Corresponding authors

Correspondence to Marjolein Dijkstra or Alfons van Blaaderen.

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The authors declare no competing interests.

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Supplementary information

Supplementary Information

Supplementary methods, Tables 1 and 2, Figs. 1–13 and refs. 1–12.

Supplementary Data 1

Crystal structure of the MgZn2 Laves phase.

Supplementary Data 2

Crystal structure of the MgCu2 Laves phase.

Supplementary Data 3

Crystal structure of the MgNi2 Laves phase.

Supplementary Data 4

An experimental binary icosahedral cluster supraparticle composed of 2,609 nanocrystals, with a size ratio of 0.78.

Supplementary Data 5

A simulated binary icosahedral cluster supraparticle composed of 5,001 HS-like particles with a size ratio of 0.78, after compression.

Supplementary Data 6

Cluster made up of the first eight shells from the centre of symmetry, of a simulated binary icosahedral cluster supraparticle composed of 5,001 HS-like particles with a size ratio of 0.78, after compression.

Supplementary Data 7

Cluster made up of the first eight shells from the centre of symmetry, of an experimental binary icosahedral cluster supraparticle composed of 2,609 nanocrystals.

Supplementary Data 8

Pentagonal tubes composed of alternating pentagons of L and S particles, in a simulated binary icosahedral cluster supraparticle composed of 5,001 HS-like particles with a size ratio of 0.78, after compression.

Supplementary Data 9

Pentagonal tubes composed of alternating pentagons of L and S particles, in an experimental binary icosahedral cluster supraparticle composed of 2,609 nanocrystals.

Supplementary Video 1

HAADF-STEM tilt series of an experimental binary icosahedral cluster supraparticle with a diameter of 110 nm, consisting of 2,609 nanocrystals.

Supplementary Video 2

Three-dimensional representation and orthoslices views of the reconstructed binary icosahedral cluster supraparticle with a diameter of 110 nm by SSR algorithm. Large PbSe nanocrystals and small CdSe nanocrystals are coloured in cyan and red, respectively.

Supplementary Video 3

HAADF-STEM tilt series of an experimental binary icosahedral cluster supraparticle with a diameter of 187 nm, consisting of 9,898 nanocrystals.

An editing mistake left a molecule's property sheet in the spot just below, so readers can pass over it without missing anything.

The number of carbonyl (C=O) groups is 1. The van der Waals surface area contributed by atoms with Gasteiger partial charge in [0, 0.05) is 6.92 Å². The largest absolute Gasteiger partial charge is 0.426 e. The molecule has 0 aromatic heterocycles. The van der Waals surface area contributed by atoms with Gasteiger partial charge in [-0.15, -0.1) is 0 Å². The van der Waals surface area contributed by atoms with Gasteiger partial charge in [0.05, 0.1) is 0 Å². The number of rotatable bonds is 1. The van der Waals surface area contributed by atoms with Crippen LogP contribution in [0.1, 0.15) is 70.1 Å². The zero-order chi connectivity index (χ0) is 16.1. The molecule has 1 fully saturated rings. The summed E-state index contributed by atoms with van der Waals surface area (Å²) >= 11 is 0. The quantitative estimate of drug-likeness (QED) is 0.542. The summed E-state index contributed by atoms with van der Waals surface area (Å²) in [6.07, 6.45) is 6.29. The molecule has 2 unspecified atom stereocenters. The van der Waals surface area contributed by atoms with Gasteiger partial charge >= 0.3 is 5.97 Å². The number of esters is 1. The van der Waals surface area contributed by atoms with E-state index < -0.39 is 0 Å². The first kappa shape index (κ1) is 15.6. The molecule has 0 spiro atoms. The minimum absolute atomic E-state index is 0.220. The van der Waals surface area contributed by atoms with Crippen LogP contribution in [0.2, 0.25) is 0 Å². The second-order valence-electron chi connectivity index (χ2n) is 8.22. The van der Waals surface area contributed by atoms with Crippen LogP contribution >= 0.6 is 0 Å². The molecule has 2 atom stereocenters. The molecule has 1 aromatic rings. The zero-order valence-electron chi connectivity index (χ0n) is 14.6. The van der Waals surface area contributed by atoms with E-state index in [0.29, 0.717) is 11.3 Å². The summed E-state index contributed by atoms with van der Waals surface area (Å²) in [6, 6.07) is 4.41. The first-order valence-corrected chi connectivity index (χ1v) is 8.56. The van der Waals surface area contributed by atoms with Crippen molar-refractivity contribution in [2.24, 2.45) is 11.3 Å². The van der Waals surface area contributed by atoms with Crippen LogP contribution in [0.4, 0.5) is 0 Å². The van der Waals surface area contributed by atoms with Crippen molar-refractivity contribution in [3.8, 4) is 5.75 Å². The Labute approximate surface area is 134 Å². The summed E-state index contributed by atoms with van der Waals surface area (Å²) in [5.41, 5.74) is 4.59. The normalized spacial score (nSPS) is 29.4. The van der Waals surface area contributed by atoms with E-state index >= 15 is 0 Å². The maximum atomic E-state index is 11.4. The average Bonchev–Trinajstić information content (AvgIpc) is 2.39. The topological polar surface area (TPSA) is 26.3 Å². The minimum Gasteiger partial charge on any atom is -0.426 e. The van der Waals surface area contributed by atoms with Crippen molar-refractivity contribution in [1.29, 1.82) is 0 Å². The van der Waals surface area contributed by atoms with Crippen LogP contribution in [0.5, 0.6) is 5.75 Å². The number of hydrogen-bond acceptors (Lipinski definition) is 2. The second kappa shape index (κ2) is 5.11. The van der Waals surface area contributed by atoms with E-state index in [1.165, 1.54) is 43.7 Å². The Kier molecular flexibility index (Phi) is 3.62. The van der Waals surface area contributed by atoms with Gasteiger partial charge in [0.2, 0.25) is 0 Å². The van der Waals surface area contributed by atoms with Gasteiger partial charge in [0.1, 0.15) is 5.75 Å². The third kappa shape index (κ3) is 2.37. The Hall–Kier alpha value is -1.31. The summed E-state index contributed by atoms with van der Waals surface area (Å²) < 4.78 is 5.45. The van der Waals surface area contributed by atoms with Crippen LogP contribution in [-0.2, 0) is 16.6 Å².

Supplementary Video 4

Three-dimensional representation and orthoslices views of the reconstructed binary icosahedral cluster supraparticle with a diameter of 187 nm by SSR algorithm. Large PbSe nanocrystals and small CdSe nanocrystals are coloured in cyan and red, respectively.

Supplementary Video 5

A video showing the nucleation of a binary icosahedral cluster in computer simulation (Ntot = 5,001). Different crystalline domains are shown in different colours. Particles not belonging to the binary icosahedral cluster are reduced in size for visual clarity.

Source data

Source Data Fig. 2

Coordinates of six experimental supraparticles and two simulated supraparticles composed of Ntot = 3,501 and Ntot = 5,001 HS-like particles.

Source Data Supplementary Table 2

Coordinates of a simulated supraparticles composed of Ntot = 10,002 HS-like particles.

Source Data Fig. 5

Plots of the fraction of crystalline particles as a function of the radial distance from the centre of the supraparticle (Ntot = 5,001) at different molecular dynamics times.

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Wang, D., Dasgupta, T., van der Wee, E.B. et al. Binary icosahedral clusters of hard spheres in spherical confinement. Nat. Phys. 17, 128–134 (2021). https://doi.org/10.1038/s41567-020-1003-9